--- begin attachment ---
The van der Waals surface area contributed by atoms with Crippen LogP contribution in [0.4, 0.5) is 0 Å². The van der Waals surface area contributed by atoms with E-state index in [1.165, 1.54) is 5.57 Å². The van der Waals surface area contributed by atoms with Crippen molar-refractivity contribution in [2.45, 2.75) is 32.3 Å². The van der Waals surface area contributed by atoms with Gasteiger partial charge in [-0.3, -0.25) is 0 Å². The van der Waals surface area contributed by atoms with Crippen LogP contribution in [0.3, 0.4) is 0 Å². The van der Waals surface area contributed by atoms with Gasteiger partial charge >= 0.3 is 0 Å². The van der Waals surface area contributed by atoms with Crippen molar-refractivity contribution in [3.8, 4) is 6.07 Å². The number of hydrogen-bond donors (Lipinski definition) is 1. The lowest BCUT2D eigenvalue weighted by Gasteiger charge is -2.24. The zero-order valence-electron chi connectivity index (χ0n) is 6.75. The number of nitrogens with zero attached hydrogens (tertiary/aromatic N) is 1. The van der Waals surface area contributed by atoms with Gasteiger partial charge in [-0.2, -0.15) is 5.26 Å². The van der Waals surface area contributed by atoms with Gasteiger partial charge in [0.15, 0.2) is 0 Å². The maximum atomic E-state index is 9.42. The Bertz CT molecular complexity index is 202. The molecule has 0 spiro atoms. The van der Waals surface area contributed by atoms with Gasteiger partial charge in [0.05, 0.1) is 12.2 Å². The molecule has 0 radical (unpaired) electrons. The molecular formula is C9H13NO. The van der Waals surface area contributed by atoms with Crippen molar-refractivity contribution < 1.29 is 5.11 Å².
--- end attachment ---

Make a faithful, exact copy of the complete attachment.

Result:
The van der Waals surface area contributed by atoms with Crippen LogP contribution in [0.4, 0.5) is 0 Å². The van der Waals surface area contributed by atoms with E-state index in [1.165, 1.54) is 5.57 Å². The van der Waals surface area contributed by atoms with Crippen molar-refractivity contribution in [2.45, 2.75) is 32.3 Å². The van der Waals surface area contributed by atoms with Gasteiger partial charge in [-0.3, -0.25) is 0 Å². The van der Waals surface area contributed by atoms with Crippen LogP contribution in [0.3, 0.4) is 0 Å². The van der Waals surface area contributed by atoms with Gasteiger partial charge >= 0.3 is 0 Å². The van der Waals surface area contributed by atoms with Crippen molar-refractivity contribution in [3.8, 4) is 6.07 Å². The number of hydrogen-bond donors (Lipinski definition) is 1. The lowest BCUT2D eigenvalue weighted by Gasteiger charge is -2.24. The zero-order valence-electron chi connectivity index (χ0n) is 6.75. The number of nitrogens with zero attached hydrogens (tertiary/aromatic N) is 1. The van der Waals surface area contributed by atoms with Gasteiger partial charge in [-0.2, -0.15) is 5.26 Å². The van der Waals surface area contributed by atoms with Gasteiger partial charge in [0.15, 0.2) is 0 Å². The maximum atomic E-state index is 9.42. The Bertz CT molecular complexity index is 202. The molecule has 0 spiro atoms. The van der Waals surface area contributed by atoms with Gasteiger partial charge in [0.05, 0.1) is 12.2 Å². The molecule has 0 radical (unpaired) electrons. The molecular formula is C9H13NO. The van der Waals surface area contributed by atoms with Crippen molar-refractivity contribution < 1.29 is 5.11 Å².